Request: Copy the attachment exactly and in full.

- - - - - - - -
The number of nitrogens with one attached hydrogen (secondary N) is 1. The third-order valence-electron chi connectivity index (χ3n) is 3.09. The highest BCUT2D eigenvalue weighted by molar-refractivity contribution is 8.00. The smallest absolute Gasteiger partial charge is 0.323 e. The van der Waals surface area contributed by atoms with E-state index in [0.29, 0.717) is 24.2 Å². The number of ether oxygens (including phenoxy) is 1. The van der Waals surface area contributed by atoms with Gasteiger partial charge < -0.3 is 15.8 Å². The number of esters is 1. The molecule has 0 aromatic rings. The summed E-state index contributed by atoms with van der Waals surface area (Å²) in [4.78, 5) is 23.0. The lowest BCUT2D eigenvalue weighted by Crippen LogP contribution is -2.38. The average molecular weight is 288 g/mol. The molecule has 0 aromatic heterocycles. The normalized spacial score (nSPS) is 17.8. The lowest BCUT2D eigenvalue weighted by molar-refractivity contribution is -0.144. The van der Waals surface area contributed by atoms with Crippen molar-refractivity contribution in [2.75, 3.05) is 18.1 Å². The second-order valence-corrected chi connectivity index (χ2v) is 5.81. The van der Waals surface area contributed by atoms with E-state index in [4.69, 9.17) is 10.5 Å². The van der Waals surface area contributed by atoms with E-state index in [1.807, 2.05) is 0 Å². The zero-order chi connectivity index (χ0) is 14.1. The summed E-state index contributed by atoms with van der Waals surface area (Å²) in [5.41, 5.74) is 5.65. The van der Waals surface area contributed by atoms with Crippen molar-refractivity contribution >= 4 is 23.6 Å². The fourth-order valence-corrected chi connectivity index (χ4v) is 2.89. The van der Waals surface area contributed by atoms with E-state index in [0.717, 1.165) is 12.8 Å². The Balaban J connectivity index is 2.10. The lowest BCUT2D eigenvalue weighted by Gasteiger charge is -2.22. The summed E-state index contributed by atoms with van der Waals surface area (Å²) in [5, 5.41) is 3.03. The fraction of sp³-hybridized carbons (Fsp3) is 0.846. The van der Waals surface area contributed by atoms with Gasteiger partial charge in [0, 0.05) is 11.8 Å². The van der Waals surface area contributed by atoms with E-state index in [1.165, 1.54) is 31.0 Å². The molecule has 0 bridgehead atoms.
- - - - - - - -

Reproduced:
The number of nitrogens with one attached hydrogen (secondary N) is 1. The third-order valence-electron chi connectivity index (χ3n) is 3.09. The highest BCUT2D eigenvalue weighted by molar-refractivity contribution is 8.00. The smallest absolute Gasteiger partial charge is 0.323 e. The van der Waals surface area contributed by atoms with E-state index in [0.29, 0.717) is 24.2 Å². The number of ether oxygens (including phenoxy) is 1. The van der Waals surface area contributed by atoms with Gasteiger partial charge < -0.3 is 15.8 Å². The number of esters is 1. The molecule has 0 aromatic rings. The summed E-state index contributed by atoms with van der Waals surface area (Å²) in [4.78, 5) is 23.0. The lowest BCUT2D eigenvalue weighted by Crippen LogP contribution is -2.38. The average molecular weight is 288 g/mol. The molecule has 0 aromatic heterocycles. The normalized spacial score (nSPS) is 17.8. The lowest BCUT2D eigenvalue weighted by molar-refractivity contribution is -0.144. The van der Waals surface area contributed by atoms with Crippen molar-refractivity contribution in [2.75, 3.05) is 18.1 Å². The second-order valence-corrected chi connectivity index (χ2v) is 5.81. The van der Waals surface area contributed by atoms with E-state index in [4.69, 9.17) is 10.5 Å². The van der Waals surface area contributed by atoms with E-state index in [1.807, 2.05) is 0 Å². The zero-order chi connectivity index (χ0) is 14.1. The summed E-state index contributed by atoms with van der Waals surface area (Å²) in [5.41, 5.74) is 5.65. The van der Waals surface area contributed by atoms with Crippen molar-refractivity contribution >= 4 is 23.6 Å². The fourth-order valence-corrected chi connectivity index (χ4v) is 2.89. The van der Waals surface area contributed by atoms with E-state index in [0.717, 1.165) is 12.8 Å². The Balaban J connectivity index is 2.10. The lowest BCUT2D eigenvalue weighted by Gasteiger charge is -2.22. The summed E-state index contributed by atoms with van der Waals surface area (Å²) in [5, 5.41) is 3.03. The fraction of sp³-hybridized carbons (Fsp3) is 0.846. The van der Waals surface area contributed by atoms with Gasteiger partial charge in [0, 0.05) is 11.8 Å². The van der Waals surface area contributed by atoms with E-state index in [1.165, 1.54) is 31.0 Å². The molecule has 0 bridgehead atoms.